I finally got around to do a proper playthrough of EMI in ResidualVM with all the fixes and improvements made during GSoC. I’m happy to say the game can now be played from start to finish with only some minor issues 🙂
The biggest issue that remains right now is a bug with the lava boat puzzle on Monkey island. The boats on the lava field are not visible, which makes the puzzle difficult to complete. JoseJX is working on this issue though, so hopefully it will be resolved soon.
Other than that, there are a few graphical issues. Animations occasionally still seem to snap to the wrong frame. This happens for example when jumping out of the bank window on Lucre island, and when Guybrush gets a grog at the Micro-Groggery on Jambalaya island. Also, the text in the end credits flickers and the text color doesn’t match the original.
Pathfinding is not perfect yet. Actors tend to zig-zag around before reaching their destination, which looks silly sometimes.
On the audio side, footstep sounds are sometimes wrong. For example, when walking on the Jambalaya island beach, it sounds like Guybrush is walking on wood. Also, voiceovers sometimes tend to get cut short, which is a bit annoying.
These issues will have to be resolved after GSoC though. I’m pleased that all of the issues I spotted are fairly minor, and the game is very much playable in the current state. I’m confident that support for EMI could be included in the stable release of ResidualVM fairly soon.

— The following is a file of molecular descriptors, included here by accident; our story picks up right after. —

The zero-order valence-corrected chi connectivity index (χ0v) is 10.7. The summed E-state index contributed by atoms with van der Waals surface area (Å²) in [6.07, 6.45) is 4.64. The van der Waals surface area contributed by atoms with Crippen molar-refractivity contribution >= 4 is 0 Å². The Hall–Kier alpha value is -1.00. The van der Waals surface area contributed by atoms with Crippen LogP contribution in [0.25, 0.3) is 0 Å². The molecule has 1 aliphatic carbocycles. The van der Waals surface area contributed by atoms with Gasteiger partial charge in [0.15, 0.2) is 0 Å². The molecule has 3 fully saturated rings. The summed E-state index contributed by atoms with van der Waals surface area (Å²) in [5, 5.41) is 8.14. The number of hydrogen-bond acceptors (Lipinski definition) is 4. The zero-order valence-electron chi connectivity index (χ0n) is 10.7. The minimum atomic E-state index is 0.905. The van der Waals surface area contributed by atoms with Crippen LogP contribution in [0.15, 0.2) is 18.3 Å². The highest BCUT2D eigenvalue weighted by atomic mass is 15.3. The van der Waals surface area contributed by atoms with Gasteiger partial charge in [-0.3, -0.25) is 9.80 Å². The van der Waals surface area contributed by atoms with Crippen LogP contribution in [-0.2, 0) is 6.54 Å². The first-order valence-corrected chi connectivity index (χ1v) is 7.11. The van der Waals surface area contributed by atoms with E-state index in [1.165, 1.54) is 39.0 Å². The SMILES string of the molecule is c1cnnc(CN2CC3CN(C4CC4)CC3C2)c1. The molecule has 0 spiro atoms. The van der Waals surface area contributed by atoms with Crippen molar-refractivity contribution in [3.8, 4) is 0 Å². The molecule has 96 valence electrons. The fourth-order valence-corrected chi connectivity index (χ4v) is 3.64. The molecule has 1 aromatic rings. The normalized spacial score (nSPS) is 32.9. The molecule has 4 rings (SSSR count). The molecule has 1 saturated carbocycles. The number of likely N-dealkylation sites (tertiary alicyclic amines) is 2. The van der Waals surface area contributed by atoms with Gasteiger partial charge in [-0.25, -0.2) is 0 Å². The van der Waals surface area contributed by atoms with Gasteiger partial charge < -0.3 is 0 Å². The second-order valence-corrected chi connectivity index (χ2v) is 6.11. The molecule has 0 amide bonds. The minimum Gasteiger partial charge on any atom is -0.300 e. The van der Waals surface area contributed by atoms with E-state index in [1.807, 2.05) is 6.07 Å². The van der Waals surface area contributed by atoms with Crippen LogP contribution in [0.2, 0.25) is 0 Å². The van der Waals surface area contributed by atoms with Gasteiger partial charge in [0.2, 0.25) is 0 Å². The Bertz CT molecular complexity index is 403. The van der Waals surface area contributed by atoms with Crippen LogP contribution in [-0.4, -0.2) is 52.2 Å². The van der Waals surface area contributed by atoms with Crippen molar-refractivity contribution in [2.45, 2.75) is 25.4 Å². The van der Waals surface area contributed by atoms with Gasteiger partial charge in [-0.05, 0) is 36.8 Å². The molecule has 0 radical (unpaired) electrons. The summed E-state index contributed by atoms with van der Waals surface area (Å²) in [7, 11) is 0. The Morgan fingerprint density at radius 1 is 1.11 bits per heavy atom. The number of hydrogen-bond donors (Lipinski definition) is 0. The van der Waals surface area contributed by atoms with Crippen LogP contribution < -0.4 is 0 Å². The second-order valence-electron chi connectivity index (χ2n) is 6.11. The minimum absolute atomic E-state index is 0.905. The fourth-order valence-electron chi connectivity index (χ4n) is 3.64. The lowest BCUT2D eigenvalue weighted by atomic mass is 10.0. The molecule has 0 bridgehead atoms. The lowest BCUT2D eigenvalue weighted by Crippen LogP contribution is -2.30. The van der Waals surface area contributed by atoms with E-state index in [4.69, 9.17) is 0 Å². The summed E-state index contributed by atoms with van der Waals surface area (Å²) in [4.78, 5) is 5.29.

As GSoC soon comes to a close, I want to thank my mentors and the ScummVM/ResidualVM community for your support and for providing me this great opportunity to bring another classic adventure back to life. This has been a fun summer!
With all the major feature implementation tasks completed, this week I focused mainly on fixing any remaining bugs I could find. Klusark was kind enough to do a full playthrough of the game in ResidualVM, which revealed a number of issues of varying severity. Some of these issues were blockers which prevented progression in the game at certain points. These should all be resolved now, and on current master the game should be completable from start to finish again.
Here’s a brief summary of the issues I resolved this week:
Guybrush got stuck when attempting to lure the fish on Lucre island into the scupperware box, preventing progression in the game
The game got stuck when giving the earrings to the Dainty Lady figurehead
Saving and then restoring a savegame caused lighting to break
Saving and restoring caused a crash due to broken shadow initialization
Guybrush faced the wrong way after the Voodoo Lady summons the items from the heirloom chest
Some of the ships and the water at the harbor on Melee island were rendered incorrectly
Guybrush was invisible in the heirloom cave, and the light shaft effects were drawn incorrectly
The last two issues were the most interesting ones, so I’ll discuss those a bit next. Let’s look at a before-and-after comparison from the Melee Island harbor.
Several issues can be seen in the screenshot of the old version on the left. The color of the waves is too dark, the water splash sprites are drawn over the ship and the rowboat, and the bottom of the ship is not clipped correctly.